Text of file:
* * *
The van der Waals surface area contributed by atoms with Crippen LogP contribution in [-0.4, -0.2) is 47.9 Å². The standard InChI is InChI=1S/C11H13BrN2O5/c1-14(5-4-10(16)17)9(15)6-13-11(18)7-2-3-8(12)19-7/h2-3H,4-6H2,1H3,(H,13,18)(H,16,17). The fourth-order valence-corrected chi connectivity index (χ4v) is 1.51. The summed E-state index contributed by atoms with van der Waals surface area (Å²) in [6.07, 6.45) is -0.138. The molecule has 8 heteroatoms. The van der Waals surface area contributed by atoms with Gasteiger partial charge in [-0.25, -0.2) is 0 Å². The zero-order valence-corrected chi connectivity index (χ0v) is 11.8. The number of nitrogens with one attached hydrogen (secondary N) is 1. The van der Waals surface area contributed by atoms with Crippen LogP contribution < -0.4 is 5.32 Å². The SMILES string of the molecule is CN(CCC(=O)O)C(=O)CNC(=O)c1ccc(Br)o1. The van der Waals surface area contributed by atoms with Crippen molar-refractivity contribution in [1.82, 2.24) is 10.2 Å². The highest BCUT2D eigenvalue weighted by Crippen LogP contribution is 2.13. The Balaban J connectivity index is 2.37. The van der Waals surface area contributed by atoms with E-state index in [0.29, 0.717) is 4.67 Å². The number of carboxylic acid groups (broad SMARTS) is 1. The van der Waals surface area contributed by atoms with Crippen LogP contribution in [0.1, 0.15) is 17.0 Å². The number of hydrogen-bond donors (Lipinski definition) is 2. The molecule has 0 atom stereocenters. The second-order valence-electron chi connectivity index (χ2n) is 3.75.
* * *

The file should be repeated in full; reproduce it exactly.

The van der Waals surface area contributed by atoms with Crippen LogP contribution in [-0.4, -0.2) is 47.9 Å². The standard InChI is InChI=1S/C11H13BrN2O5/c1-14(5-4-10(16)17)9(15)6-13-11(18)7-2-3-8(12)19-7/h2-3H,4-6H2,1H3,(H,13,18)(H,16,17). The fourth-order valence-corrected chi connectivity index (χ4v) is 1.51. The summed E-state index contributed by atoms with van der Waals surface area (Å²) in [6.07, 6.45) is -0.138. The molecule has 8 heteroatoms. The van der Waals surface area contributed by atoms with Gasteiger partial charge in [-0.25, -0.2) is 0 Å². The zero-order valence-corrected chi connectivity index (χ0v) is 11.8. The number of nitrogens with one attached hydrogen (secondary N) is 1. The van der Waals surface area contributed by atoms with Crippen LogP contribution < -0.4 is 5.32 Å². The SMILES string of the molecule is CN(CCC(=O)O)C(=O)CNC(=O)c1ccc(Br)o1. The van der Waals surface area contributed by atoms with Crippen molar-refractivity contribution in [1.82, 2.24) is 10.2 Å². The highest BCUT2D eigenvalue weighted by Crippen LogP contribution is 2.13. The Balaban J connectivity index is 2.37. The van der Waals surface area contributed by atoms with E-state index in [0.29, 0.717) is 4.67 Å². The number of carboxylic acid groups (broad SMARTS) is 1. The van der Waals surface area contributed by atoms with Crippen LogP contribution in [0.1, 0.15) is 17.0 Å². The number of hydrogen-bond donors (Lipinski definition) is 2. The molecule has 0 atom stereocenters. The second-order valence-electron chi connectivity index (χ2n) is 3.75.